LONDON, May 5 -- Nickel slumped the most in 19 months on the London Metal Exchange to the lowest price in almost 10 weeks on expectations that supplies expanding at the fastest pace in a decade will overwhelm demand.
The metal for delivery in three months dropped as much as $3,949, or 16 percent, to $20,701 a metric ton, the lowest intraday price since Feb. 26. The slide was the biggest since October 2008. The contract was down 9 percent at $22,425 a ton at 5:05 p.m. local time, paring this year's gain to 18 percent, still the biggest among the main industrial metals traded on the LME.
Global production will jump 6.8 percent, the most since 2000, according to Bank of America Merrill Lynch. Vale SA's $4.3 billion Goro mine in New Caledonia is scheduled to start this year. China, the world's biggest consumer, more than tripled first-quarter production of cheaper nickel pig iron, according to Shanghai Metals Market.
"Nickel has been exaggerated on the upside," said Christoph Eibl, a co-founder of Zug, Switzerland-based Tiberius Group, which manages more than $2 billion. "The current correction has been really overdue. Nickel has been pushed so hard because it had been pushed up by investors."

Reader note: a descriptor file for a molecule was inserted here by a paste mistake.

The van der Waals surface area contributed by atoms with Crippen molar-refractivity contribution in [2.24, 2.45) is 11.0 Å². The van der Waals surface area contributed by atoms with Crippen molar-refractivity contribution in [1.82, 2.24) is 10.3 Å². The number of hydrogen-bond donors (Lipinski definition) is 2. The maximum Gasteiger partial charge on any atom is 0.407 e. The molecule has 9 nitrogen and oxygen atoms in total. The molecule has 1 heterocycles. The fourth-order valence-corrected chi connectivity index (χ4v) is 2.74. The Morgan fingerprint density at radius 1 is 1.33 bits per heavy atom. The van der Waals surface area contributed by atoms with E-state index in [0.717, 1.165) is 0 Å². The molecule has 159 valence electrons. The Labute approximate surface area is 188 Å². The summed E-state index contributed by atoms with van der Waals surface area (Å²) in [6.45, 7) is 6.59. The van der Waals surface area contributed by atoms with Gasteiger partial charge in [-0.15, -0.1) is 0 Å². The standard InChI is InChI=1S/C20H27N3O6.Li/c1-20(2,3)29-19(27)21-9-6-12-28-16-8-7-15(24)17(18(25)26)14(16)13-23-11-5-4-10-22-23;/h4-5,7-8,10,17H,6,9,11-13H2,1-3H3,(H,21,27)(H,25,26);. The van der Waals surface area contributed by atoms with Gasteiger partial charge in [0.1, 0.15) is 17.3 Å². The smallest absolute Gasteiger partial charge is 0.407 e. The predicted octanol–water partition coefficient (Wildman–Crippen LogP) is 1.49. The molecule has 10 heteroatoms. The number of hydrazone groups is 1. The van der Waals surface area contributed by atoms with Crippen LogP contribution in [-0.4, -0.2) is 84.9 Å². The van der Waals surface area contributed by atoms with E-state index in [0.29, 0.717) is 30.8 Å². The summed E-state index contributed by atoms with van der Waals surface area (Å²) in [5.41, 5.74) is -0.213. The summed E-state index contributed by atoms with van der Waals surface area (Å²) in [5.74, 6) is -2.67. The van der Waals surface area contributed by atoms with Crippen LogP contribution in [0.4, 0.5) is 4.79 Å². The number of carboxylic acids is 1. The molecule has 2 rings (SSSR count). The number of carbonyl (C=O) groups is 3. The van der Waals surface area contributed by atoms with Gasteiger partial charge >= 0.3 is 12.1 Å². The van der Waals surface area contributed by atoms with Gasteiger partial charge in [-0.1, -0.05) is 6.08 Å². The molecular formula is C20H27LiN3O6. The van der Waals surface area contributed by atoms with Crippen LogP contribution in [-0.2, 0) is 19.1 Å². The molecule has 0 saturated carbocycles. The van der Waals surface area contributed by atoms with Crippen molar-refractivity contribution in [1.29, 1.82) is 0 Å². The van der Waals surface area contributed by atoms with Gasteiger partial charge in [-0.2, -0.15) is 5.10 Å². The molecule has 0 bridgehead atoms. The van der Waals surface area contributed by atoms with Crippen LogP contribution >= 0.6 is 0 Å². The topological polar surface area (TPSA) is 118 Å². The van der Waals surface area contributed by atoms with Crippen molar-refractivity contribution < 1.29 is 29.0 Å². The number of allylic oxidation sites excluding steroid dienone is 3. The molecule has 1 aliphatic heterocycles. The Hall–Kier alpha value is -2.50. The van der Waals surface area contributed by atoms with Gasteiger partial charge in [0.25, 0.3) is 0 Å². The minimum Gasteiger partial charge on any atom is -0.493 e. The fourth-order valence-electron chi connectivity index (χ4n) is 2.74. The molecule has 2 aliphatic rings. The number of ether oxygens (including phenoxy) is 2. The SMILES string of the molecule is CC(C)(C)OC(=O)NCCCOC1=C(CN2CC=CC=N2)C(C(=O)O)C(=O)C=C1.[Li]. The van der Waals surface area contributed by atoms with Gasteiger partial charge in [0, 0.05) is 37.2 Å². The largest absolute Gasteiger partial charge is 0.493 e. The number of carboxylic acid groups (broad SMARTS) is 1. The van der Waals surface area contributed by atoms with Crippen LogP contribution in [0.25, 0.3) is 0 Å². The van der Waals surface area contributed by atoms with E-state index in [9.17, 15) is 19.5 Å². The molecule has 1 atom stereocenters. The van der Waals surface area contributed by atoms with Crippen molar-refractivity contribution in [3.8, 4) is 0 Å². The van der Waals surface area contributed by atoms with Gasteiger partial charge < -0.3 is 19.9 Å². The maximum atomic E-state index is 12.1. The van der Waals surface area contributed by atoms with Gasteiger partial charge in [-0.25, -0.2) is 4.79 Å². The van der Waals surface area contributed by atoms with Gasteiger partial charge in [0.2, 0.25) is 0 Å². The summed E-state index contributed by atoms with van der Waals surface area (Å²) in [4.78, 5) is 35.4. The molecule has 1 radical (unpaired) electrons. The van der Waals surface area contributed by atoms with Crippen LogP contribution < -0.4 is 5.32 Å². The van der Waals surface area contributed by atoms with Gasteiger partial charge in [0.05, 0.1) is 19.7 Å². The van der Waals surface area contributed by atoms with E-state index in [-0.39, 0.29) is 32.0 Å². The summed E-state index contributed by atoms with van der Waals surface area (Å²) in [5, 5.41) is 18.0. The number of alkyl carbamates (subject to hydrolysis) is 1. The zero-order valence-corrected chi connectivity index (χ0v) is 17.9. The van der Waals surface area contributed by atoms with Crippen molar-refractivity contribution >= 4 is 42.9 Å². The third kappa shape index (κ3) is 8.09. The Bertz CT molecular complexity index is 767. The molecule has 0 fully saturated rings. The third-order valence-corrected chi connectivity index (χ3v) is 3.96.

The metal, mostly used to make stainless steel, will average $21,250 a ton in the third quarter, according to the median estimate of 17 analysts surveyed by Bloomberg News. The three-month contract advanced as much as 47 percent this year as world stainless-steel output jumped 55 percent in the first quarter.
Nickel's open interest, or outstanding futures contracts, declined 5.8 percent from this year's peak to 135,685 lots as of April 30, according to LME data. Each contract represents 6 tons of the corrosion-resistant metal. Together, lower open interest and falling prices signal that investors and traders liquidated bets on higher prices.
"The correction was not unexpected," said David Wilson, director of metals research at Societe Generale SA. While lower prices may "be seen as a buying opportunity by physical consumers," he predicted "more downside before that occurs" in an e-mail today.
Prices also declined as Vale, the world's fourth-largest producer, resumed talks with striking workers in Canada through a third-party mediator. The walkout at Sudbury, Ontario, started in July.
The labor action contributed to an 85,000-ton drop in the company's nickel output last year, London-based researcher CRU estimated in March. That's equal to about 6.5 percent of global output of 1.32 million tons in 2009.
Nickel's 14-day relative strength index, a measure of how rapidly prices have advanced or declined, was at 33.63. Some traders and analysts who study technical charts view readings below 30 as signals of a potential rebound.